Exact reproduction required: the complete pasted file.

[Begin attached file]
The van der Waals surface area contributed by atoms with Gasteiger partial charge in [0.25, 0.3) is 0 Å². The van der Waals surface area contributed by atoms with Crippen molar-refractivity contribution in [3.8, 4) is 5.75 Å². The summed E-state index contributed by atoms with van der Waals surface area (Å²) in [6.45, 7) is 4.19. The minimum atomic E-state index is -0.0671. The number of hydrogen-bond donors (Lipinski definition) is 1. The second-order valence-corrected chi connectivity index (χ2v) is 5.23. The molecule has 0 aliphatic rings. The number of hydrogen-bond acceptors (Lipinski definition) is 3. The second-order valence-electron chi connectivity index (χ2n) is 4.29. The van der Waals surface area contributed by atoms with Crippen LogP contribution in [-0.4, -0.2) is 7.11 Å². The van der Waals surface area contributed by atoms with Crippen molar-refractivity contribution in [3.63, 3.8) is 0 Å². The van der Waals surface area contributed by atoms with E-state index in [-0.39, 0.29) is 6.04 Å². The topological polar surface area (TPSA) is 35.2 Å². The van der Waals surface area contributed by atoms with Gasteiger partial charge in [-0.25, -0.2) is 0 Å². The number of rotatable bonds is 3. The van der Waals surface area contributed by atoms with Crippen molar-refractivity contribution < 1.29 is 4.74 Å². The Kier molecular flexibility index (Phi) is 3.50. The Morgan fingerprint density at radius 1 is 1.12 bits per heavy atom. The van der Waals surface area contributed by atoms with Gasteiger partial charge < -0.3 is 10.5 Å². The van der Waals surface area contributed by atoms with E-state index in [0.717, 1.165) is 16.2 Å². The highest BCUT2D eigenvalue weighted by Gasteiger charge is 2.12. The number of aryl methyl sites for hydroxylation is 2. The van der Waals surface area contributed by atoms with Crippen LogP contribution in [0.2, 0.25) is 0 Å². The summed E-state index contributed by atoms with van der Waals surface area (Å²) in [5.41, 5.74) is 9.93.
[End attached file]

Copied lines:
The van der Waals surface area contributed by atoms with Gasteiger partial charge in [0.25, 0.3) is 0 Å². The van der Waals surface area contributed by atoms with Crippen molar-refractivity contribution in [3.8, 4) is 5.75 Å². The summed E-state index contributed by atoms with van der Waals surface area (Å²) in [6.45, 7) is 4.19. The minimum atomic E-state index is -0.0671. The number of hydrogen-bond donors (Lipinski definition) is 1. The second-order valence-corrected chi connectivity index (χ2v) is 5.23. The molecule has 0 aliphatic rings. The number of hydrogen-bond acceptors (Lipinski definition) is 3. The second-order valence-electron chi connectivity index (χ2n) is 4.29. The van der Waals surface area contributed by atoms with Crippen LogP contribution in [-0.4, -0.2) is 7.11 Å². The van der Waals surface area contributed by atoms with Crippen molar-refractivity contribution in [3.63, 3.8) is 0 Å². The van der Waals surface area contributed by atoms with E-state index in [-0.39, 0.29) is 6.04 Å². The topological polar surface area (TPSA) is 35.2 Å². The van der Waals surface area contributed by atoms with Gasteiger partial charge in [-0.25, -0.2) is 0 Å². The number of rotatable bonds is 3. The van der Waals surface area contributed by atoms with Crippen molar-refractivity contribution < 1.29 is 4.74 Å². The Kier molecular flexibility index (Phi) is 3.50. The Morgan fingerprint density at radius 1 is 1.12 bits per heavy atom. The van der Waals surface area contributed by atoms with Gasteiger partial charge < -0.3 is 10.5 Å². The van der Waals surface area contributed by atoms with E-state index in [0.717, 1.165) is 16.2 Å². The highest BCUT2D eigenvalue weighted by Gasteiger charge is 2.12. The number of aryl methyl sites for hydroxylation is 2. The van der Waals surface area contributed by atoms with Crippen LogP contribution in [0.2, 0.25) is 0 Å². The summed E-state index contributed by atoms with van der Waals surface area (Å²) in [5.41, 5.74) is 9.93.